Betsy DeVos has been the most influential funder behind Indiana’s historic switch to giving public tax money to private and religious schools.
That is my conclusion after reading an informative article in the Indianapolis Star by Stephanie Wang and Chelsea Schneider entitled “Hoosier ties run deep for DeVos,” January 15, 2017, page 21A. According to the authors, DeVos has provided $2.5 million since 2004 to Indiana politicians to support vouchers. That paved the way to historic votes in 2009, 2011 and 2013 which step by step have privatized the school system in Indiana. The entire article deserves your attention.
Now Betsy DeVos is Donald Trump’s choice to be Secretary of Education.
Those who agree with her efforts to privatize schools in Indiana support the choice.
Those like me who strongly oppose the choice believe that giving public money to private and religious schools will totally destroy the separation of church and state and will totally destroy the long tradition of non-partisan civic education for K-12 students.
Funding religious schools will entwine religious controversies into every education issue, as we have already seen in the controversial RFRA law. Funding private schools that teach partisan positions will create a partisan society that will threaten our democracy, as we already see in the hyperpartisan politics in Washington, DC.
I urge you to call Senator Donnelly and Senator Young by Tuesday (Jan. 24th) to ask them to oppose the nomination of Betsy DeVos. See phone numbers below.
The Influence of Betsy DeVos in Indiana
The research of the Indianapolis Star reporters in the article cited above is revealing:
· Indiana’s campaign finance database shows that DeVos’s family and organizations have donated $2.5 million to Hoosier politicians in support of private school voucher policies since 2004, the year Mitch Daniels first ran for governor.
· This total includes a $95,000 donation to Gov. Eric Holcomb’s campaign. Now Gov. Holcomb has signed a letter of support for the DeVos nomination.
· Mrs. DeVos has donated another $1.7 million between 2012 and 2014 to non-profit groups in Indiana which support private school vouchers, such as the Institute for Quality Education led by Fred Klipsch. Yes, you read that correctly: $1.7 million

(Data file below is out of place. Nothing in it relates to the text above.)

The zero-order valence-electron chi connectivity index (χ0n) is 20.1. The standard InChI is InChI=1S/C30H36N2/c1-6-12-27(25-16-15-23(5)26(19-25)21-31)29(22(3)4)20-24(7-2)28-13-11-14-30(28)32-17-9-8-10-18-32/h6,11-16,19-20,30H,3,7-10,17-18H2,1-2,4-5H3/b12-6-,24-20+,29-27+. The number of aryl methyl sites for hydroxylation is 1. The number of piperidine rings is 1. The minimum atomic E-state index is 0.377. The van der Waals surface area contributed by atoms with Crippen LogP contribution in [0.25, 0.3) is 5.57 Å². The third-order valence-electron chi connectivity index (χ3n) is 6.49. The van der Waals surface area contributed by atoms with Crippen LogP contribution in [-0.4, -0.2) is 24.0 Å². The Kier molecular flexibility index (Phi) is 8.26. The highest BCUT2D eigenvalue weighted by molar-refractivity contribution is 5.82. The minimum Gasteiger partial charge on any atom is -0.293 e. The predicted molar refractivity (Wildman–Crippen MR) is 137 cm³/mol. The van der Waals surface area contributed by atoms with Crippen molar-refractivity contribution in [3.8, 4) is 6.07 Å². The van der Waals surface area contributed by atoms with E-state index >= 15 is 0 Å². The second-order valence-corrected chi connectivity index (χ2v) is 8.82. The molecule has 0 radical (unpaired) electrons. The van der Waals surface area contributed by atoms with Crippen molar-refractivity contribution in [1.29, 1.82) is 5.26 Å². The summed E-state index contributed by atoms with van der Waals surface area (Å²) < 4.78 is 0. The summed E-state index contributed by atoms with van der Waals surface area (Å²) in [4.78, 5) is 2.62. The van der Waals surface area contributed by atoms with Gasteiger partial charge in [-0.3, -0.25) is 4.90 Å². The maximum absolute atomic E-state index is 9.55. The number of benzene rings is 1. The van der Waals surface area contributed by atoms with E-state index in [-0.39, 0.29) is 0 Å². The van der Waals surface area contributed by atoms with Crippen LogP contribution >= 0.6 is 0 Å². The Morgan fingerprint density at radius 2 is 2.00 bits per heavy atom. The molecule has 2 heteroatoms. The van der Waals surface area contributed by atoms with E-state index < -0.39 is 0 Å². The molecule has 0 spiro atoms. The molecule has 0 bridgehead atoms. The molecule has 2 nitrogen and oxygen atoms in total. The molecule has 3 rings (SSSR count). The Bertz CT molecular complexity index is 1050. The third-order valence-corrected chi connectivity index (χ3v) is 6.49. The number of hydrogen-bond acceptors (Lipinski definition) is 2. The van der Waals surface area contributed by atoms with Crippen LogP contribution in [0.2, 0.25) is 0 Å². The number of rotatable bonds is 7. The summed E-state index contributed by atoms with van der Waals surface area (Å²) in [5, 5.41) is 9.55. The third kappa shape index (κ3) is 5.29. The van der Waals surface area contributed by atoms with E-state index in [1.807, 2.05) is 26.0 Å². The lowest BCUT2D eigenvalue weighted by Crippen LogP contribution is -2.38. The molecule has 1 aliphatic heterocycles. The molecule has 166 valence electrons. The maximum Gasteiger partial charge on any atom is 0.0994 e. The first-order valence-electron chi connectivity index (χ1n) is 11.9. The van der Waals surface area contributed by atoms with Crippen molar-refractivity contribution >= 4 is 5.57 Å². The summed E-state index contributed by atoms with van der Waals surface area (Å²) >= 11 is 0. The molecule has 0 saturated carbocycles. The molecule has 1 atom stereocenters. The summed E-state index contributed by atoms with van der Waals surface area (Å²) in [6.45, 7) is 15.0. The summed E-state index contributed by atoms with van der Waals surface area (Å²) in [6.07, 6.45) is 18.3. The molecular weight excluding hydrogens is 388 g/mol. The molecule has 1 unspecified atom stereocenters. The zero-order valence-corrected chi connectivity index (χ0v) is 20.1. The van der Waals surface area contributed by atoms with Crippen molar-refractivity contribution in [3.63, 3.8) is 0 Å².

· Her American Federation for Children Action Fund, a political action committee she funds devoted to private school vouchers has contributed $1.2 million to the PAC linked to the Institute for Quality Education.
· The same Action Fund also spent $50,000 in TV ads to support Tony Bennett when he lost the election for State Superintendent in 2012.
· Quoting from the Star article: “All Children Matter, a group once led by DeVos and started by her husband that is now under fire in Ohio for failing to pay a $5.3 million campaign finance fine, gave nearly $1.2 million to fund an Indiana chapter of All Children Matter. The chapter was active in the state from 2004 to 2011, led by [Jim] Bopp and John Mutz….The group parceled out about $480,000 in contributions to Daniels and a number of state lawmakers, including Rep. Robert Behning and House Speaker Brian Bosma, who went on to be sponsors of Indiana’s voucher law. Of the House committee that originated the voucher legislation, a majority of the Republican members had at one time received money from the DeVos group.” (Star, 1/15/17, p.22A)
· Senator Todd Young is a member of the Senate Committee that will be voting on the nomination on Tuesday, and campaign finance reform groups have called on him “to recuse himself from voting on her nomination because he’s accepted contributions from DeVos.” (p.22A)
You can also call on Senator Young to recuse himself from voting because of these contributions. You can call his office in Washington at 202/224-5623.
The Senate Committee Hearing on the DeVos Nomination on Tuesday, January 17, 2017, 5:30pm
Republican Senators, including Indiana Senator Young, had friendly questions for Betsy DeVos and Democratic Senators had tough questions at Tuesday’s hearing in the Senate Health, Education and Labor Committee. Democratic Senators did not like the fact that she had not submitted the ethics review before the hearing and that the chair only allowed each Senator a five minute question time period with only one Republican and one Democrat to have an additional five minutes. The Democrats had more questions that they could not ask.